published on December 11, 2018
Working Towards a More Secure Future for Building Automation Systems (BAS)
by Elisa Costante
Having worked in the cybersecurity industry for more than 8 years, two of which have been dedicated to analyzing building automation security, I am always intrigued to learn about new tactics and threat vectors that hackers use to gain access, particularly as physical systems are increasingly coming online.
A few days ago, we heard about a security incident in the news where a hacker in the Netherlands shut down the cooling system used to store pharmaceutical drugs in a supermarket. This hacker was a disgruntled former employee, who had been logging in remotely from Norway directly into the building automation system with an old set of credentials. He succeeded in accessing and shutting down the cooling system, but timely response from the store management contained the damages and mitigated the risk. A key takeaway from this incident should be that insider threats are a valid risk for any organization, and a BAS can be hacked by someone with a little know-how and motive.
The number of identified vulnerabilities in building automation systems has been increasing over the past two years, illustrating the urgency for BAS owners to harden their systems against internal or external cyber threats.
To move this cause forward, our team has established a dedicated research arm for the discovery of BAS-specific vulnerabilities. During just a few weeks of activity, the team discovered several vulnerabilities ranging from minor to critical severity and reported them to the involved vendors (see link).
One of the vulnerabilities discovered was on a universal software infrastructure that allows building controls integrators, HVAC (Heating Ventilation and Air Conditioning) and mechanical contractors to build custom, web-enabled applications for accessing, automating and controlling smart devices real-time via local network or over the Internet. We discovered vulnerabilities that, if exploited, might grant a malicious user access to critical systems such as HVAC or perimeter access control, putting a business at risk both operationally and physically. Additionally, in flat networks that are inappropriately segmented, access to the HVAC might only be the tip of the iceberg. From there, attackers can then jump to even more critical systems like POS or a database containing personal information like credit card numbers. This is similar to what caused the Target breach, where attackers managed to exfiltrate millions of customers’ credit card data by leveraging the compromised credentials of an HVAC contractor with access to Target’s network.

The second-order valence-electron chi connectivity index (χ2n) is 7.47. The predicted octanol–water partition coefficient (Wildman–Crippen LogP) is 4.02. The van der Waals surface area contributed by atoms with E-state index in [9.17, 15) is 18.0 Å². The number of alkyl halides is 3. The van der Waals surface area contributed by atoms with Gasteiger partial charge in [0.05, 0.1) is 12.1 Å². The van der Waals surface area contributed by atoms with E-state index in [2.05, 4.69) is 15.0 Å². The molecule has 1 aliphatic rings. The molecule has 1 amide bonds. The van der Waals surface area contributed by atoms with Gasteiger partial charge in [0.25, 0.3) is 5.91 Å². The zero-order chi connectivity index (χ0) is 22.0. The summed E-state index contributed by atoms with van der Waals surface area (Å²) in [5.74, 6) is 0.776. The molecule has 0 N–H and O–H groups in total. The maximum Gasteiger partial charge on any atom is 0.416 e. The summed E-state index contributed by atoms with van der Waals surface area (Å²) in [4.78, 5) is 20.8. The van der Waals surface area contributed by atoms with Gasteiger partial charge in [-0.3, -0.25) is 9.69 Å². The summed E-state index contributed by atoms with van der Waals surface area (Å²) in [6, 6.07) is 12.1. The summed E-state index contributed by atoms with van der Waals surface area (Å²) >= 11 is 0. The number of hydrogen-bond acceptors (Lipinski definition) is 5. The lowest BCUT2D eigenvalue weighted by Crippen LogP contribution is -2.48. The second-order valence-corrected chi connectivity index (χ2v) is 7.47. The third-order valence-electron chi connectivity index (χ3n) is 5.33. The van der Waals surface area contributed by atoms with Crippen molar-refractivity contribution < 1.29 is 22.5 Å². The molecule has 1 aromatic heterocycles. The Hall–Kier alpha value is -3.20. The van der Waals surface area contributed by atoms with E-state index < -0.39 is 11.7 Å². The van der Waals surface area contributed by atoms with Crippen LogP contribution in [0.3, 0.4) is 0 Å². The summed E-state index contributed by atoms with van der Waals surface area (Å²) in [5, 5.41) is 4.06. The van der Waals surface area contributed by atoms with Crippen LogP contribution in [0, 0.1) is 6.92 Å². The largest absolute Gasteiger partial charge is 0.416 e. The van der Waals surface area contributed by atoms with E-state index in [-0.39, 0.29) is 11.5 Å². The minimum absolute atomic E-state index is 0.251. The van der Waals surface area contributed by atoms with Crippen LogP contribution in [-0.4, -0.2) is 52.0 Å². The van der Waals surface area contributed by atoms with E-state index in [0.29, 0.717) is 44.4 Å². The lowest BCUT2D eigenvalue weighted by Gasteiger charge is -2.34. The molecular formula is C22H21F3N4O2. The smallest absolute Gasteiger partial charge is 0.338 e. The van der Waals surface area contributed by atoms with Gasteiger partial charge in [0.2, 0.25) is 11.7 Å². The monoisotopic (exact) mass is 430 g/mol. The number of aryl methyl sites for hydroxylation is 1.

How can building automation system owners prevent an attack like this one?
Complete visibility into BAS networks is key to identifying this type of attack. Adding enhanced security with network monitoring can give organizations a thorough understanding of the BAS environment and its connections. This makes it easier to design effective security architectures, identify attack vectors, and locate blind spots, among other things. Improved BAS visibility also enables security managers to resolve unknown and unchecked operational security issues, including vulnerabilities, misconfigurations, access policy violations, faulty design in the form of weak security controls, and any unplanned or unauthorized changes.
In the case of the incident described above, visibility into the network would have identified the employee logging into the system and performing dangerous operations within the network. Baselining the network traffic would have helped to identify systems issuing commands that were out of the realm of normal operations.
One way to increase BAS visibility is to adopt an advanced network monitoring and situational awareness platform, such as SilentDefense for building automation. These types of tools provide much-needed visibility into the BAS and raise an immediate alert if a new node appears on the network or a communication pattern becomes abnormal or dangerous. It also empowers users to enforce compliance with internal network and maintenance policies, alerting when an unusual set of credentials is used or a user logs in outside of authorized hours.
Network monitoring platforms, such as SilentDefense, offer detailed threat detection and rapid remediation capabilities, from critical alarms to I/O and IP device networks. Facility managers can also detect operational anomalies and threats before they lead to potentially dangerous incidents and help prevent them in the future.
The benefits of this approach extend far beyond conventional cybersecurity to offer asset owners in the BAS and smart building industry the power of complete OT visibility and system integration with legacy and new control systems.